For once, it’s not what the youth sports coach did while serving as the leader of young men that has landed the board of one Chicago youth sports league in hot water. It’s what he did before he was a coach.
As reported by the Chicago Tribune and other media outlets, six board members of the Hegewisch Babe Ruth league resigned after receiving significant media attention and criticism for their decision to allow a convicted killer of a Chicago police officer to serve as a volunteer coach.
The coach in question is Dean Chavez, who was part of a group of teenagers who allegedly beat Chicago police officer John Matthews to death in 1988 on the city’s South side. Chavez was just 19 at the time but was sentenced to 27 years in prison for his part in the attack. He was eventually paroled in 1999 and volunteered as a board member and coach as a way to reconnect with the sport he loved before his incarceration. When they became aware of his involvement with the league Matthews’ relatives complained to other league officials and Chavez promptly resigned his role on the board and as a coach.
Yet that didn’t quell criticism of the remainder of the board, leading to the six resignations en masse on Wednesday night.
While the sudden firestorm might seem to be understandable to most, the board members who resigned insist they were caught out by the criticism, particularly because the entire community understood about Chavez’s past.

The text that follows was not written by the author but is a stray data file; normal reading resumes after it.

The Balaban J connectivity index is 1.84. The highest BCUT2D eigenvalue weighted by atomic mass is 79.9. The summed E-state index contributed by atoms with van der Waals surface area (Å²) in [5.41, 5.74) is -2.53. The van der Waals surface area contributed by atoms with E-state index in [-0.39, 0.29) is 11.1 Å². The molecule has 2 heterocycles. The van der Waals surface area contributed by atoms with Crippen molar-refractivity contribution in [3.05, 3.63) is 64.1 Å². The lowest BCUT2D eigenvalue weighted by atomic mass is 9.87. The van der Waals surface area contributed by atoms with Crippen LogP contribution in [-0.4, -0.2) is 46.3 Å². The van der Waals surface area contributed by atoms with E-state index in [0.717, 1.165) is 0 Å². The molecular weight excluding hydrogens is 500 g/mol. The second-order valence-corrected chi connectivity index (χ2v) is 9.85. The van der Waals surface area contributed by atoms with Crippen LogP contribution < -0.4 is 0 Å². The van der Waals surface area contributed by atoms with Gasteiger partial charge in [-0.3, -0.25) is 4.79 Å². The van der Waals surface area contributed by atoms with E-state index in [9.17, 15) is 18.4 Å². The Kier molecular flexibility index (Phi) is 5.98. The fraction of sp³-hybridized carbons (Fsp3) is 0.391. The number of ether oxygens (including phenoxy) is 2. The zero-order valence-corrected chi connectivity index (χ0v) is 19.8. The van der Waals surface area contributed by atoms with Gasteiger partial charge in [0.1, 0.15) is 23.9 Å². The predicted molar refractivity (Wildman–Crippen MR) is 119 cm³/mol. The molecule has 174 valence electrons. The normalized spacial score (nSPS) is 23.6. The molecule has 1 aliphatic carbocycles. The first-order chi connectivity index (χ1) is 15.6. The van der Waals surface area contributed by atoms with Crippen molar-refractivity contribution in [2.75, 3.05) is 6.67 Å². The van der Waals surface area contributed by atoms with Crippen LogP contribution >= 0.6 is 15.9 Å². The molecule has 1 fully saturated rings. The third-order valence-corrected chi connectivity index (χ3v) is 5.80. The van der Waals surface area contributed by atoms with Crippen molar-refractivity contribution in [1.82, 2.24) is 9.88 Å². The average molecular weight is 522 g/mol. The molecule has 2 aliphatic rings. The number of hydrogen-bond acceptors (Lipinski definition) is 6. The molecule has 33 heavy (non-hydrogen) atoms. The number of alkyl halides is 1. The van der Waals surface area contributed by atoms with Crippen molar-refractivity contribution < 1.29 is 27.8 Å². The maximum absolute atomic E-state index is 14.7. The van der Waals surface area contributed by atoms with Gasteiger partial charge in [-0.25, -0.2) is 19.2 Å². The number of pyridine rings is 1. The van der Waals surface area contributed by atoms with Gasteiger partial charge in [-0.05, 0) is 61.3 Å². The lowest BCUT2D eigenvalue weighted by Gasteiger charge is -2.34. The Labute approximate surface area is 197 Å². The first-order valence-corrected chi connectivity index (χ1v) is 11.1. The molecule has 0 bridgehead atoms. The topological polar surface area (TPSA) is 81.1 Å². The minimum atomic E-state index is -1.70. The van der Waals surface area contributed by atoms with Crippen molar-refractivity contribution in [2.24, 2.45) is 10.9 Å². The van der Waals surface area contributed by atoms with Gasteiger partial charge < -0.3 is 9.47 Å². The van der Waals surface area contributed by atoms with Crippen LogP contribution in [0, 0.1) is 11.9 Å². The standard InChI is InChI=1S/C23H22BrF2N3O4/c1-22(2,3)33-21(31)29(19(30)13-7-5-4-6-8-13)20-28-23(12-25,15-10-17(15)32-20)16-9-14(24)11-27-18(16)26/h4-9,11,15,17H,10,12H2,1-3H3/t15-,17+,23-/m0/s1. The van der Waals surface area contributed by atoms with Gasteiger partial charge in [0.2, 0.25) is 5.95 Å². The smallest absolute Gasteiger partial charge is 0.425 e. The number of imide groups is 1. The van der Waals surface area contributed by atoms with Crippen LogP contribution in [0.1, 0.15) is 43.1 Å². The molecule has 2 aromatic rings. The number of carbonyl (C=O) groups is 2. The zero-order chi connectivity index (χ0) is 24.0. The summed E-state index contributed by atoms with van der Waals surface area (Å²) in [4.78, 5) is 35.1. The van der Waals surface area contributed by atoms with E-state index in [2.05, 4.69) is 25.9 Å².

Mike Zivat, a board member for three years until his resignation Wednesday, said Chavez’s history was widely known in the community.
“I admit that the board maybe should’ve removed him sooner, but the whole community knew about Dean,” Zivat said. “Police knew. Firemen knew. I admit fault, but so should the whole community.
“I played at that league when I was little. I grew up there,” he said. “I just felt like someone ripped something out of me when they told me I couldn’t be on the board again. I just feel kind of violated that a family could come in there and dictate what goes on in this community.”
That defense, quite understandably, held little water with the Matthews family, which continued to insist that Chavez should not be allowed to work with children, and that serving the league was a “privilege, not a right.” The Matthews family won out in the end, with Chavez gone as well as the board members who had defended his role.